Boys from the poorest families in Australia are four times more likely to hit puberty early compared to their wealthiest counterparts, new research shows.
For girls from the same families it was twice as likely, and a researcher said it was probable this would also be the case in New Zealand.
The Murdoch Children's Research Institute in Melbourne tracked 3700 children and asked their parents to report on signs of puberty at age eight to nine, and again at age 10 to 11.
These included any growth spurts, pubic hair and skin changes, breast growth and menstruation in girls, and voice deepening and facial hair in boys.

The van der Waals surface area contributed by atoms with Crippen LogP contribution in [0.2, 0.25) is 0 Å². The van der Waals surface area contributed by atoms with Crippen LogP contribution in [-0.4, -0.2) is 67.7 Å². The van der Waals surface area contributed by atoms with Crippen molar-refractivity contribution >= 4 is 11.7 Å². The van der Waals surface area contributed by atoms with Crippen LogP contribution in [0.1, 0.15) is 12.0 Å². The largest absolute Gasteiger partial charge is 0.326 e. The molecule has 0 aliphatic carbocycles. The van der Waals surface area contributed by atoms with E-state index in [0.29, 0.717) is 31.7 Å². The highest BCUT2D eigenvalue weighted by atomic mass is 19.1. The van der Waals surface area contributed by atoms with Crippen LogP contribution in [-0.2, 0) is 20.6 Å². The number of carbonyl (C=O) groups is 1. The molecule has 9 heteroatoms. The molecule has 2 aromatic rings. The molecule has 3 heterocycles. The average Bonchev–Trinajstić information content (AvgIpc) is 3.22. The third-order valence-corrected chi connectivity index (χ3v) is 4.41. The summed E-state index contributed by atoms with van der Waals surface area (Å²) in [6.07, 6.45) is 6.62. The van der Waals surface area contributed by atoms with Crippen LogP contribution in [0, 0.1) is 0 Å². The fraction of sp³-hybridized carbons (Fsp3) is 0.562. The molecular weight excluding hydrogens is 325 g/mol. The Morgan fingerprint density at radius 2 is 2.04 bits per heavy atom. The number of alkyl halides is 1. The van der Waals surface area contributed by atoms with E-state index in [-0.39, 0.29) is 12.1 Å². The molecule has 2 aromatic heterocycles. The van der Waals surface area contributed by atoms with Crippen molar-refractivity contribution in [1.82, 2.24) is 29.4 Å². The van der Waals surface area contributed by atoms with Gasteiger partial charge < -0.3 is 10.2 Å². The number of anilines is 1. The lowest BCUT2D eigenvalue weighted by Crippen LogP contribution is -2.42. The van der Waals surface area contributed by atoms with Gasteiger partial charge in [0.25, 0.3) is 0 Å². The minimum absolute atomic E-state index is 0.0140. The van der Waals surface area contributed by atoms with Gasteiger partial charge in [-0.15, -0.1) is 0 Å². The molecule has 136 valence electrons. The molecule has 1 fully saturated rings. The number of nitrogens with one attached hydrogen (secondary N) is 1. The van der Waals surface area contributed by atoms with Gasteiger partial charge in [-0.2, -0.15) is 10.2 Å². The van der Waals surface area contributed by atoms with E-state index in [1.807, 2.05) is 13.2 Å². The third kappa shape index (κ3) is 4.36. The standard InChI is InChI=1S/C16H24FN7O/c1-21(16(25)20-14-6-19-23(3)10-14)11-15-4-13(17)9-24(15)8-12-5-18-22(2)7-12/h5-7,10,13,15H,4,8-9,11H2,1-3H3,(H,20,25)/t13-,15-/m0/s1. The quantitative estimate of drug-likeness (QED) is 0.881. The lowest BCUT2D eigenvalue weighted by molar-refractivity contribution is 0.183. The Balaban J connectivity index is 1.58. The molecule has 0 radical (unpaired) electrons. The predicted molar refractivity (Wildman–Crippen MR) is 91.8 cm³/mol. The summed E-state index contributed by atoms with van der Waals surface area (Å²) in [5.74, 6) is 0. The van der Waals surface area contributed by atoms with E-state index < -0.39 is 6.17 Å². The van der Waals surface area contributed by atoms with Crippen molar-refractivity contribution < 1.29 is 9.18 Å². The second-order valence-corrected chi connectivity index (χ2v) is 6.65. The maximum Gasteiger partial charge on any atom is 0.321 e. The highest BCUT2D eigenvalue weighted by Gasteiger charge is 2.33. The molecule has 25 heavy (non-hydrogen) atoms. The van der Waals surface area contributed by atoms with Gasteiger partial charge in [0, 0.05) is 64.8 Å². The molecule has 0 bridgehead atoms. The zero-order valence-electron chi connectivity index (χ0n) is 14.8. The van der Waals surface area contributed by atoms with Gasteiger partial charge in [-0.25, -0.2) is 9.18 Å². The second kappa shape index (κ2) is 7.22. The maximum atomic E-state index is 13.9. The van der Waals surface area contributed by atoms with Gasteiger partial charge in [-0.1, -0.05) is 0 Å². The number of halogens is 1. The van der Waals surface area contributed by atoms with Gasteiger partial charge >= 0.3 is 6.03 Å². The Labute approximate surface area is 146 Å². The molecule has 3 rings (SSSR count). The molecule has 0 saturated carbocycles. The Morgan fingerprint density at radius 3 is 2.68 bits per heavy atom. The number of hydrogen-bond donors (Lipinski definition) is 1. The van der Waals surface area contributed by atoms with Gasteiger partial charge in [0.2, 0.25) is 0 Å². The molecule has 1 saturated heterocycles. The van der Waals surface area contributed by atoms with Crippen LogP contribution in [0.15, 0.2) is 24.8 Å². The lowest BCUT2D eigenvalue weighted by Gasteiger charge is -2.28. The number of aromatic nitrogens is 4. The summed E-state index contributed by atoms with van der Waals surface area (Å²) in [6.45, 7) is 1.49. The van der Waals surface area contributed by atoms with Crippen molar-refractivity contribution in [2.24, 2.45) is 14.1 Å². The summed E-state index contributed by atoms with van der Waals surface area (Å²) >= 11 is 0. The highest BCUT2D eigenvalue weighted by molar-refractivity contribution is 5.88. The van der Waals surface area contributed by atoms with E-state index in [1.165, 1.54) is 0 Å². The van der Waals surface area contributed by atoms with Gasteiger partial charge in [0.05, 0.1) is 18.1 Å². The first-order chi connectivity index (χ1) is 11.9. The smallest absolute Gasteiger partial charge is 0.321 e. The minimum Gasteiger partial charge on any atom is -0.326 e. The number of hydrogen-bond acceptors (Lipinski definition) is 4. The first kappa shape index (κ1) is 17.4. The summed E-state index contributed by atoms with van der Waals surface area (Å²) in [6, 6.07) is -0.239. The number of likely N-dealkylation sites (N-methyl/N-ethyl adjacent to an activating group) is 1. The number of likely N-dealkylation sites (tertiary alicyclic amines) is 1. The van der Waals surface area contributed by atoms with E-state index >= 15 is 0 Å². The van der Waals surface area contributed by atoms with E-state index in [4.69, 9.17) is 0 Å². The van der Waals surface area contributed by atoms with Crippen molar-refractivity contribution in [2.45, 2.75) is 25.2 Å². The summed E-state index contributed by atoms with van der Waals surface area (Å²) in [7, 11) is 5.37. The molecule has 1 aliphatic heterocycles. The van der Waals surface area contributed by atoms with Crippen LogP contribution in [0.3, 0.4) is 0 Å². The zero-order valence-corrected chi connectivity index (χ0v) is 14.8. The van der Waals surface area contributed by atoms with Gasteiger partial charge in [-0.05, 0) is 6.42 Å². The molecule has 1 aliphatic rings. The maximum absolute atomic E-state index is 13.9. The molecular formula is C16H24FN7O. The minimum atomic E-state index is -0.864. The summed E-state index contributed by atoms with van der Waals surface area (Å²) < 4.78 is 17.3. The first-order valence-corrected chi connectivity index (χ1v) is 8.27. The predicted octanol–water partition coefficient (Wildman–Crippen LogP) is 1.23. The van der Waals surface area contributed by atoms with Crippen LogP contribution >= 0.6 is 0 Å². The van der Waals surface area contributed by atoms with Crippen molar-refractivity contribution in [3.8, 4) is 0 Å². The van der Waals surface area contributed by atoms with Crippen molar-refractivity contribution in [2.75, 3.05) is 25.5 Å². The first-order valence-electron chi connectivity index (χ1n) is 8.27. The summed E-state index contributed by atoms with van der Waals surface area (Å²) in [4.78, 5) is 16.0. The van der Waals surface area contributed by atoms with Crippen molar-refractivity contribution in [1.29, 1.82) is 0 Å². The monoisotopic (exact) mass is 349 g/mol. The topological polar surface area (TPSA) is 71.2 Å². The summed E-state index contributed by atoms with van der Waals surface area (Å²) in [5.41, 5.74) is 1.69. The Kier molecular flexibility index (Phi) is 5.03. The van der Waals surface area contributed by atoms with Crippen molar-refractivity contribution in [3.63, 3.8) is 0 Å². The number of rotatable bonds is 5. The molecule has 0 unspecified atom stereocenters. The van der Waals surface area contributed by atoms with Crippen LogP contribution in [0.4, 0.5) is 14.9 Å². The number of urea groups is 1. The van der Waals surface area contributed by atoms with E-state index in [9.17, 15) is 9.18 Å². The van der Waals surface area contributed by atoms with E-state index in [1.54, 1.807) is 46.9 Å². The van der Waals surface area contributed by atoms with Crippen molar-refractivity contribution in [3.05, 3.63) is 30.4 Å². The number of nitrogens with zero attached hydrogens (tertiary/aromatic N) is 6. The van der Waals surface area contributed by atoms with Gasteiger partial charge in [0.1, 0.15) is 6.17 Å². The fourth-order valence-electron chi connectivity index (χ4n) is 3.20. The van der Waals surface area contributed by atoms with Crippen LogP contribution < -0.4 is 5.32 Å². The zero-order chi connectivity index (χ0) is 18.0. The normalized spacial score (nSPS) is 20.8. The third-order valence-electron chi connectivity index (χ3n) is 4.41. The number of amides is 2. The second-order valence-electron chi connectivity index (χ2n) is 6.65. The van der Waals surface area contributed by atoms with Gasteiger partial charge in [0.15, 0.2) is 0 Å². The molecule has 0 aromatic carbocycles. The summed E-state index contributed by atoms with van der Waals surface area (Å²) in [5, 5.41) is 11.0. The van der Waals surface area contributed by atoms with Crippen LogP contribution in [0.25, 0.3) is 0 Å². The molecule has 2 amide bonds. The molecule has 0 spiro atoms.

They found that at 10-to-11-years-old, about 19 percent of all boys and 21 percent of all girls were classified in the early puberty group.
One of the researchers, pediatrician Melissa Wake, now works at Auckland University's Liggins Institute.
She said early puberty - at the age of 10 or 11 - could be one of the ways social disadvantage got under the skin of children and influenced their chances later in life, both in terms of economic prosperity and health.
While there was a clear link between early puberty and social disadvantage, the researchers did not determine why that was, she said.
But Dr Wake said early puberty could have a lasting impact.
"Puberty triggers really quite profound changes in children's brains and so children who go into puberty early are more likely to begin sexual experimentation and risky behaviours earlier than their peers.
"It's almost as if their brains aren't quite ready for it."
Dr Wake said it was likely the same link would be found in New Zealand children.